I was in London yesterday for a meeting with an author (we’re finally starting to catch up on things which have unfortunately been held in abeyance while we concentrated on At The Going Down Of The Sun) and my journey took me onto the Tube.
We were held up near Baker Street because of what the announcer called ‘a person on the line’.
THE ONE I REMEMBER most vividly was my first.
It happened at London Bridge station a while back and it ended up being shown in an episode on BBC’s Trauma programme, a fly-on-the-wall documentary series following emergency crews as they went about their business.
I was working with a colleague on a routine transfer call, and had just arrived at the address when this higher priority call came through as a GB*: ‘One-under at London Bridge, any mobile able to respond please press Priority.’
We pressed the button and got the call.
I wasn’t at all sure if I wanted it, but then what normal human being looks forward to seeing what a man looks like after a tube train has run over the top of him?
We got the blue lights on, dodged through the afternoon traffic and were on-scene within a few minutes.
A couple of solo paramedics had already arrived and we made our way down the escalators to see what we could do to help.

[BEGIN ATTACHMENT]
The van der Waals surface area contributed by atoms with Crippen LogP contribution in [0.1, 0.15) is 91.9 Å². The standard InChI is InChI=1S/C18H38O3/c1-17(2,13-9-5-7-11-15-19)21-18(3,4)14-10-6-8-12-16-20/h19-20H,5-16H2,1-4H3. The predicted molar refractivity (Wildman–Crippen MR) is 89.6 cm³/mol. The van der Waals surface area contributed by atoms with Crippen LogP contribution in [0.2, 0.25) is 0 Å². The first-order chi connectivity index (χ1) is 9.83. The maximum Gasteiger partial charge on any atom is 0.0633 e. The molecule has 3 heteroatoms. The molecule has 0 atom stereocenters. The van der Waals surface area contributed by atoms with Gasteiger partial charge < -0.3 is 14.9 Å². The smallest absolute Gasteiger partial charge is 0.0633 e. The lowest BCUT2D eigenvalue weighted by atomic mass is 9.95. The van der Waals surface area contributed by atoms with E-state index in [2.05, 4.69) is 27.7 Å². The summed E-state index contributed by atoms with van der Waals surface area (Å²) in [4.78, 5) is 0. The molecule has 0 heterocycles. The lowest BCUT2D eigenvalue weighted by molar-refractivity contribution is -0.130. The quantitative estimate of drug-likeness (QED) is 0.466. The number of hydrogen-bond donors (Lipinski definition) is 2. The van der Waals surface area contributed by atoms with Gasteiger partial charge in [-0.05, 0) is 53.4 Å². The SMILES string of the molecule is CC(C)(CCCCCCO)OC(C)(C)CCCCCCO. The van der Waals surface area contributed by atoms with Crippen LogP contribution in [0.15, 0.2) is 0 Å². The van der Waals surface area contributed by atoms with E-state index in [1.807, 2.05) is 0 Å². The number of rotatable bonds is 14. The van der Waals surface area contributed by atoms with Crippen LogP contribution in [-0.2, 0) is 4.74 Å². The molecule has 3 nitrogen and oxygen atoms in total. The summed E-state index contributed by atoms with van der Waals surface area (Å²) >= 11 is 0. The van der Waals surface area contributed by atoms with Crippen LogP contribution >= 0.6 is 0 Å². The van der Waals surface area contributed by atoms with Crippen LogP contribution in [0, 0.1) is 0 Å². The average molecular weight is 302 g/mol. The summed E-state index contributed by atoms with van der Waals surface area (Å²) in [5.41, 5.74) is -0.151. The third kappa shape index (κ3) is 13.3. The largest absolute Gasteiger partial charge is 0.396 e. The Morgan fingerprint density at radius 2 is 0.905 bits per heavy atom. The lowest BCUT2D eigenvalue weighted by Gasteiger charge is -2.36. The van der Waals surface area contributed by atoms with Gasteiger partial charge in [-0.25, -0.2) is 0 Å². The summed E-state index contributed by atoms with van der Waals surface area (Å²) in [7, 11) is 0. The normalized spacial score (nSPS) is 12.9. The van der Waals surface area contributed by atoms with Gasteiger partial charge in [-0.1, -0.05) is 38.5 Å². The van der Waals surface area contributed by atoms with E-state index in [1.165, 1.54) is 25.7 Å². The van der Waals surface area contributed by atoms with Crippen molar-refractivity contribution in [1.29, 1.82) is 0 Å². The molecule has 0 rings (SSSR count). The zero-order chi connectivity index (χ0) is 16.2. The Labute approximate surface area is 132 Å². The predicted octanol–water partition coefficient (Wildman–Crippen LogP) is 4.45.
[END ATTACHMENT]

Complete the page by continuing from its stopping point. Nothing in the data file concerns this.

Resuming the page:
It was hot and noisy and sweaty, but all thought of personal comfort evaporated when we got to the platform.
The train had stopped and most of it was inside the tunnel; the last carriage or two was still on at the platform and we could see the activity underneath.
A paramedic was already there, tending to the patient who, incredibly, was still alive. According to witnesses, he had jumped in front of the train (one-unders are usually witnessed, by the poor driver if nobody else) and had been dragged underneath.
His torso had hit the train but his head had failed to make contact. Now he was trapped underneath, with massive internal injuries, affecting his chest and abdomen.
Amazingly, he hadn’t lost any limbs and he didn’t have a mark on his head.
He was still breathing and just about conscious. He wasn’t talking to anyone, just moaning and groaning softly. My crew mate and I got down and crawled under as far as we could to offer our assistance.
The LFB (fire brigade) had arrived and they were going to lift the train off the track so that we could slide the man and ourselves out from underneath. Unfortunately, they can only lift the train a few inches off the rails, so it’s still a tight and dangerous squeeze on exit.
Another crew had arrived now, and a trolley bed and further equipment was being brought down.
HEMS* arrived; the first thing I knew about it was when I turned around to speak to someone and found myself looking at an orange-suited doctor and a BBC camera. (My butt was the first thing you saw of me on the programme when it aired.)
We continued to try and untangle the man’s body; he was twisted under the train’s metal structures and was effectively caught on the bottom with his legs wrapped around a cross-bar.